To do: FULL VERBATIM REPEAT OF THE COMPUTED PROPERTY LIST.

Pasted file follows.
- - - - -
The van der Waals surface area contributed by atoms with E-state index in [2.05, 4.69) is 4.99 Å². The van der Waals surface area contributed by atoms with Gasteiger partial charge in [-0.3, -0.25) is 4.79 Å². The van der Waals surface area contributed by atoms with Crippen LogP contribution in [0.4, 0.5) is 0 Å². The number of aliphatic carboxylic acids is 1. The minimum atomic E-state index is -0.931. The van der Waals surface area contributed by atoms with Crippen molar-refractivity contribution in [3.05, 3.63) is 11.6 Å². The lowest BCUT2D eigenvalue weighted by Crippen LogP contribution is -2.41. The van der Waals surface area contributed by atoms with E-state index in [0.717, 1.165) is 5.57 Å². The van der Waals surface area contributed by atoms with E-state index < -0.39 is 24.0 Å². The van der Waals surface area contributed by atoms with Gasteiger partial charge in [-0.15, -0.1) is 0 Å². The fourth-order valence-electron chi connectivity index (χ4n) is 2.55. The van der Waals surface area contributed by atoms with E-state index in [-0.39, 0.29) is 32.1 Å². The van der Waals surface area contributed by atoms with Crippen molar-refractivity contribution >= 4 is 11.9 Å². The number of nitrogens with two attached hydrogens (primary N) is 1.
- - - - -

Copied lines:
The van der Waals surface area contributed by atoms with E-state index in [2.05, 4.69) is 4.99 Å². The van der Waals surface area contributed by atoms with Gasteiger partial charge in [-0.3, -0.25) is 4.79 Å². The van der Waals surface area contributed by atoms with Crippen LogP contribution in [0.4, 0.5) is 0 Å². The number of aliphatic carboxylic acids is 1. The minimum atomic E-state index is -0.931. The van der Waals surface area contributed by atoms with Crippen molar-refractivity contribution in [3.05, 3.63) is 11.6 Å². The lowest BCUT2D eigenvalue weighted by Crippen LogP contribution is -2.41. The van der Waals surface area contributed by atoms with E-state index in [0.717, 1.165) is 5.57 Å². The van der Waals surface area contributed by atoms with E-state index < -0.39 is 24.0 Å². The van der Waals surface area contributed by atoms with Gasteiger partial charge in [-0.15, -0.1) is 0 Å². The fourth-order valence-electron chi connectivity index (χ4n) is 2.55. The van der Waals surface area contributed by atoms with E-state index in [-0.39, 0.29) is 32.1 Å². The van der Waals surface area contributed by atoms with Crippen molar-refractivity contribution >= 4 is 11.9 Å². The number of nitrogens with two attached hydrogens (primary N) is 1.